*”We’ve lost touch with our Mother Earth. We’ve lost touch with the changing of the seasons and flow of life from birth to death. We’ve lost touch with other people. We’ve lost touch with everything we once depended on…Meanwhile, wherever we go, the earth is giving us information and positive feelings. All we have to do is listen, be close, pay attention. Then everything will be better for us and the people who come after us. We’ll gather words and emotions and intuitions. We’ll learn lessons that we need to teach our children. We’ll see who we are and how we’re related to everything. We’ll find our lost community. God will give us what we need and tell us what to do. Funny thing is, people can’t be healed without all of creation being healed. That’s simple natural law. The healing will begin when we acknowledge the interconnectedness of all creation and let that lead us back to God’s universal healing power.”

*”The more oil we pump, the more pollution we create, and the longer we as a society postpone the change to cleaner, more efficient fuels. Everything about oil production is abusive to life on earth, so the only love in the picture is love of money.”

*”The Christian community is in a unique position to unite and motivate people and nations in this, the most basic and pervasive of missions. It has to start in the hearts of individuals, but every church also has a sacred calling to do this work. The church has the people in the pews where they can hear the message. Churches have the buildings for meetings and for organizing action. And the church knows how to unite people and set them into action in important work.”

*”No matter what we do, where we go, what we build, what we think, or what we want, natural laws apply. We suffer to the extent that we ignore these things, and we flourish when we honor them. Everything we have and everything we can make in the future – modern science, medicine, airplanes, computers, food, entertainment, and marvelous things we haven’t even conceived of yet – can all be ours only in concert with all of creation.”

*On the “problem of pain” – this one just made me giggle, and I love it!: “Are we loved? What if we’re not loved, and a flood comes along and drowns us? Thoughts like this have been ruling our lives. We’re repeatedly told that nothing’s ever good enough…But you see, we are loved. And yes, by the way, a flood could come along and drown you. The flood is loved, too. And all of that is perfect.”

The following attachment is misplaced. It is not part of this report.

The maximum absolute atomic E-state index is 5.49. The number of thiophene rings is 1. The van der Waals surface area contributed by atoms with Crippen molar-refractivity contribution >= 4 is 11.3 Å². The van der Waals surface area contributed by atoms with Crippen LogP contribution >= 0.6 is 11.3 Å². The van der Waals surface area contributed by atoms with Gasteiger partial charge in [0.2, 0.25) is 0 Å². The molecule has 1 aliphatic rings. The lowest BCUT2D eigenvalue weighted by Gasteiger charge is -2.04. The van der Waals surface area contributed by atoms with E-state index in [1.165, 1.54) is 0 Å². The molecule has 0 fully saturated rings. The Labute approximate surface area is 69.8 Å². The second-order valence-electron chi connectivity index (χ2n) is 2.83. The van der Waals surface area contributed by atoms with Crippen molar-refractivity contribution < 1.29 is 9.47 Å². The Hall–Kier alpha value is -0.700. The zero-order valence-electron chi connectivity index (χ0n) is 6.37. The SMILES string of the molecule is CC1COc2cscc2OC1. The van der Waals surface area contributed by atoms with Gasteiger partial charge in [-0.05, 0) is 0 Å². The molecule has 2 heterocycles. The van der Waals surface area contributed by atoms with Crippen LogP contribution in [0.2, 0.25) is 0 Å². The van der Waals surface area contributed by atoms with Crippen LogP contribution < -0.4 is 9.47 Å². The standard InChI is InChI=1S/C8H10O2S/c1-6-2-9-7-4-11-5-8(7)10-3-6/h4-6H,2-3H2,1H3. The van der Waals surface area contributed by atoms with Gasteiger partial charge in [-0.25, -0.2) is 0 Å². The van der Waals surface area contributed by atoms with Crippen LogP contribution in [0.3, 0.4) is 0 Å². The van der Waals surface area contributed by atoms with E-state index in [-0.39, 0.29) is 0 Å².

*”We’re to understand that natural law continues always in everything, even the things created by humans. We’re to embrace the notion that we are of the natural world. We’re one family with the sunlight and the storm. We share the same life as the grass, the river, and the mountain. Our pain and our healing are two sides of the same gift. Everything that has been here before will be here again, and everything that passes will be reborn.”

*Jesus was flesh and blood in a very different world. He spent a lot of time walking around dry, arid plains, at a time when towns were far apart and almost everybody lived near a body of water. In his era, waste was almost unknown, because everything was so scarce. Most people were just scraping by. So if he were flesh and blood today, in affluent, crowded, fast-paced America, he’d say different things, use different parables, and probably even perform different miracles. After all, ours sheep are raised on corporate farms, and simply don’t get lost. So he’d be talking about the world we know. Not about a cruel Caesar, but about over-consumption. Not about leprosy, but about diabetes. Of course, his basic message, the Great Commandment, would be the same. No matter where or how we live, in every age he asks us to love God and creation. So when we ask, ‘What would Jesus do?’ we don’t mean, ‘What would a wandering rabbi do?’ We’re asking, ‘How does someone exhibit God’s love here, now, in my house, with my spouse, my kids, my friends, my job, my mortgage, rooting for my favorite team, being bombarded by all these media messages?’ The answer is far-reaching. But one thing’s for sure. Jesus would recycle.”